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The first Star Trek: Discovery novel is a godsend if the show left you hungry for more detail. Set one year before the premiere, Desperate Hours features a team-up between the U.S.S. Shenzhou and the Enterprise—a fan-pleasing crossover with the cast of Star Trek’s original 1965 pilot episode. Considering CBS’s secretive attitude, this book contains a surprising amount of new information about the show’s main characters and their backstories.
Written by longtime Star Trek novelist David Mack, Desperate Hours holds equal appeal for new fans and those who miss the rhythms of earlier shows. Focusing on a perilous Starfleet rescue mission to a colony planet, it’s the kind of self-contained story we’re unlikely to see in the serialized framework of Discovery.
Shortly after Michael Burnham’s promotion to First Officer, the Shenzhou receives a distress call about a leviathan attacking a mining colony. This launches them into a kaiju-inspired adventure with some scientific mysteries thrown in, impeded by local politicians sabotaging the investigation. To complicate matters further, Starfleet orders the Enterprise (or as Georgiou delightfully calls it, “the Big E”) to tackle the monster in a different way. That’s where the Original Series callbacks come in, because while this takes place before Kirk’s time on the Enterprise, Spock is already the science officer. And as we know from Discovery, Michael Burnham is (kind of) Spock’s adoptive sister.
Since the adult Spock is unlikely to appear in the show, Desperate Hours provides fascinating insight into their relationship—or lack thereof. Without giving too much away, it seems they were raised separately on Vulcan. Both were shaped by the controlling influence of Spock’s father Sarek, but while Spock rebelled by leaving Vulcan to join Starfleet, Michael still strives for Sarek’s approval. There’s more than a little friction in this distant sibling rivalry, yet they still achieve a satisfying realization about Sarek’s perfectionism and unfair double standards.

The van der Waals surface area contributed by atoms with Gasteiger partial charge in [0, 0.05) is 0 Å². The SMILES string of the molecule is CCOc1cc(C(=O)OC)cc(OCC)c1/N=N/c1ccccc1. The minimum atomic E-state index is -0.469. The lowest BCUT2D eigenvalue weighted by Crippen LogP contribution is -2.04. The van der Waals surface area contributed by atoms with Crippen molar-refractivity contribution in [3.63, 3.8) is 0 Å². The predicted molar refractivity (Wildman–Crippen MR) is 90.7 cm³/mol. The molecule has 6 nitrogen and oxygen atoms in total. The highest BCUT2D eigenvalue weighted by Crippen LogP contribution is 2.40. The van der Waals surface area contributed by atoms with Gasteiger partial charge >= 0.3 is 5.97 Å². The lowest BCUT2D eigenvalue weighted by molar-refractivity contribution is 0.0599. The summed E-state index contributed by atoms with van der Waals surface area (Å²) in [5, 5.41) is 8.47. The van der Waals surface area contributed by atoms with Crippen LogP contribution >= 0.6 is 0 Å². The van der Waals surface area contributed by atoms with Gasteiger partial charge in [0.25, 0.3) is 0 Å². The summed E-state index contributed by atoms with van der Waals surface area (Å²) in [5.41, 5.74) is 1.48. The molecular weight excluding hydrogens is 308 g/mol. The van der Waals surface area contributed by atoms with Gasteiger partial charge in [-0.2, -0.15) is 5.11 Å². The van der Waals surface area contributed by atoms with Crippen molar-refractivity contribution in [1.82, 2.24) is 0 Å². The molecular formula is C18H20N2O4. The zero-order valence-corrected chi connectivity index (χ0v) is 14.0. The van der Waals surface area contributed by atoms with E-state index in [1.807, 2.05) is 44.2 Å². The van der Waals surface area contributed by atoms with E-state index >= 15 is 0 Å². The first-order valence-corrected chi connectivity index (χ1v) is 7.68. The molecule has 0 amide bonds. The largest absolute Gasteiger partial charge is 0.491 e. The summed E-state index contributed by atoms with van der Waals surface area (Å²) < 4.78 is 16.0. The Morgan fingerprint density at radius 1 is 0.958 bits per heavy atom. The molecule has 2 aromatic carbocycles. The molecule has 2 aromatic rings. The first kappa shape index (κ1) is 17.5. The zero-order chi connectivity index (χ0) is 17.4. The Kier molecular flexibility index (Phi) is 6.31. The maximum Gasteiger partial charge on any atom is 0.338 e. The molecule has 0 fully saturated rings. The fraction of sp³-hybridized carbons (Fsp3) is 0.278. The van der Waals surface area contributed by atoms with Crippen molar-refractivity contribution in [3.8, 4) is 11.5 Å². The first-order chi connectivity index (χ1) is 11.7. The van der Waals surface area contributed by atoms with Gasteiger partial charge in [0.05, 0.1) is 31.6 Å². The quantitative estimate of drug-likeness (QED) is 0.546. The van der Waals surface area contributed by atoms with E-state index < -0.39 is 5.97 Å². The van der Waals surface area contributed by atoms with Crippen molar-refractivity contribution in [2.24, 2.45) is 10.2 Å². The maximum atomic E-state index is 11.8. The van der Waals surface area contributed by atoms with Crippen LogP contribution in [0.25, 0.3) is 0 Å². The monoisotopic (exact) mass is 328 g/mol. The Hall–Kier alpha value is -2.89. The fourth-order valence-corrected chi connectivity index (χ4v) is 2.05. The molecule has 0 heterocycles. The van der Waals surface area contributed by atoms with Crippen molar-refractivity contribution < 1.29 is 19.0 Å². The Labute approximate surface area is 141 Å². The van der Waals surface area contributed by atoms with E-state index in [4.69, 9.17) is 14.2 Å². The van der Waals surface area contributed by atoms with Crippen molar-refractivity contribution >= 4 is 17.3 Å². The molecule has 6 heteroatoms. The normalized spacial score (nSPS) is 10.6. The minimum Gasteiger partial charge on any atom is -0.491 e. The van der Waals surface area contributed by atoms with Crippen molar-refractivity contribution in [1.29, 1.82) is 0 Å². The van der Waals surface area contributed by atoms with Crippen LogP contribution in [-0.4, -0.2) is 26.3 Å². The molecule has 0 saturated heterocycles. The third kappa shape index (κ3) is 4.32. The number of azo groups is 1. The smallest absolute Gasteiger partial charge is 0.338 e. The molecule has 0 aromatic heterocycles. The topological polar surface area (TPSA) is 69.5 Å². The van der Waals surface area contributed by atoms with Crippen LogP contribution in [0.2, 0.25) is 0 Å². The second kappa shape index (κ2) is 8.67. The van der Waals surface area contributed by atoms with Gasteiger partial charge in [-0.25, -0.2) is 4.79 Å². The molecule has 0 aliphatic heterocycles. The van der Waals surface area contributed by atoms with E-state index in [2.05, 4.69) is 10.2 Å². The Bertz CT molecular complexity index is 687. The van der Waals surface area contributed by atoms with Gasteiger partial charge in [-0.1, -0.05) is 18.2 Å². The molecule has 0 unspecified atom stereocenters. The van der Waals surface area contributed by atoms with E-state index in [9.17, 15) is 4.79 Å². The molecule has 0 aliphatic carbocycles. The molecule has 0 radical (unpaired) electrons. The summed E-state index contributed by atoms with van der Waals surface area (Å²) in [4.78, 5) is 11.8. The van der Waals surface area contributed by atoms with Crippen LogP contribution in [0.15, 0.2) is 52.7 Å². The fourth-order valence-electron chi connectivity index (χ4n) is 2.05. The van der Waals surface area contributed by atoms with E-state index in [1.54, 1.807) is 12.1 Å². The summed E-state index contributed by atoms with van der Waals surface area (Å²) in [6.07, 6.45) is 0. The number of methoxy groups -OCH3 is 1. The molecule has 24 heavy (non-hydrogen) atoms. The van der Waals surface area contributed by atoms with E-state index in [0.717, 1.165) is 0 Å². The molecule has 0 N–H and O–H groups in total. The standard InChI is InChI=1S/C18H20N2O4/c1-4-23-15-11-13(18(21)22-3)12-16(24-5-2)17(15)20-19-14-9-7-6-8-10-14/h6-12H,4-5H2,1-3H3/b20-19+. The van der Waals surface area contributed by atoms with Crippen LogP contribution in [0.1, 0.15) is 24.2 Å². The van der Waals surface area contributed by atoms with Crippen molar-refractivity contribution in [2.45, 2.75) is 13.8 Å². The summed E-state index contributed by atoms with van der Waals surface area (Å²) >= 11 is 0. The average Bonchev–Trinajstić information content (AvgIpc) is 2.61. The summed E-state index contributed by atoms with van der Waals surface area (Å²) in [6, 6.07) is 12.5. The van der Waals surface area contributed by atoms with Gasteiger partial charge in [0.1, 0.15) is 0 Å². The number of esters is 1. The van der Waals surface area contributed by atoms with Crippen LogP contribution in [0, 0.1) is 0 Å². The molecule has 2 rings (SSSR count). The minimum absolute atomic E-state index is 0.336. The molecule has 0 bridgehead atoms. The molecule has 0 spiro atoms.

Unlike the show, Desperate Hours is more of an ensemble drama than a Burnham-centric story—and that’s OK. The real highlights are in the minutiae of Starfleet operations, because let’s face it: Tie-in novels are for nerds. David Mack fleshes out Georgiou’s bridge crew, including some characters who never got lines onscreen. For instance, the “Daft Punk robot” I namechecked in my review is actually a woman in a VR helmet. Who knew? (Incidentally, she’s awesome. The helmet is for holographic targeting, and she says things like, “Now get ready to see some serious shit.” She’s a Star Wars girl in a Star Trek world.)
If you’re a fan of Kelpien science officer Saru, you’ll be glad to hear he gets plenty of screentime in Desperate Hours. Despite being a rather one-note character (he’s constantly hampered by his fear-driven instincts as a prey species), he’s weirdly lovable, and his anxiety provides a contrast to Burnham’s confidence. You could argue that he’s actually braver than many of his colleagues, since humans are naturally adventurous while Saru is the only Kelpien in Starfleet. Yet it’s easy to see why he’d be annoying to work with, and why he and Burnham rub each other the wrong way.
Star Trek is ultimately a workplace drama, something you might forget between the epic space battles of Discovery‘s early episodes. Tie-in novels allow more attention to the daily conflicts and intellectual successes of a ship like the Shenzhou, exploring what makes Starfleet tick.
Starfleet’s heroes are smart and hard-working, and try to resolve their disputes with professionalism—even if they’re seething with frustration beneath the surface. Sometimes that can get a little grating, like the many technobabble-heavy conversations between Burnham and Spock, but you can’t deny that it’s very Star Trek. I’d almost be disappointed if people were swooning with melodrama all over the place, although Desperate Hours does provide one unexpected partnership that may tickle your fanfic sensibilities. Saru makes a rare friend in Number One, Pike’s first officer from the original Star Trek pilot, and the initial inspiration for Michael Burnham herself.
Gavia Baker-Whitelaw is a staff writer at the Daily Dot, covering geek culture and fandom. Specializing in sci-fi movies and superheroes, she also appears as a film and TV critic on BBC radio. Elsewhere, she co-hosts the pop culture podcast Overinvested. Follow her on Twitter: @Hello_Tailor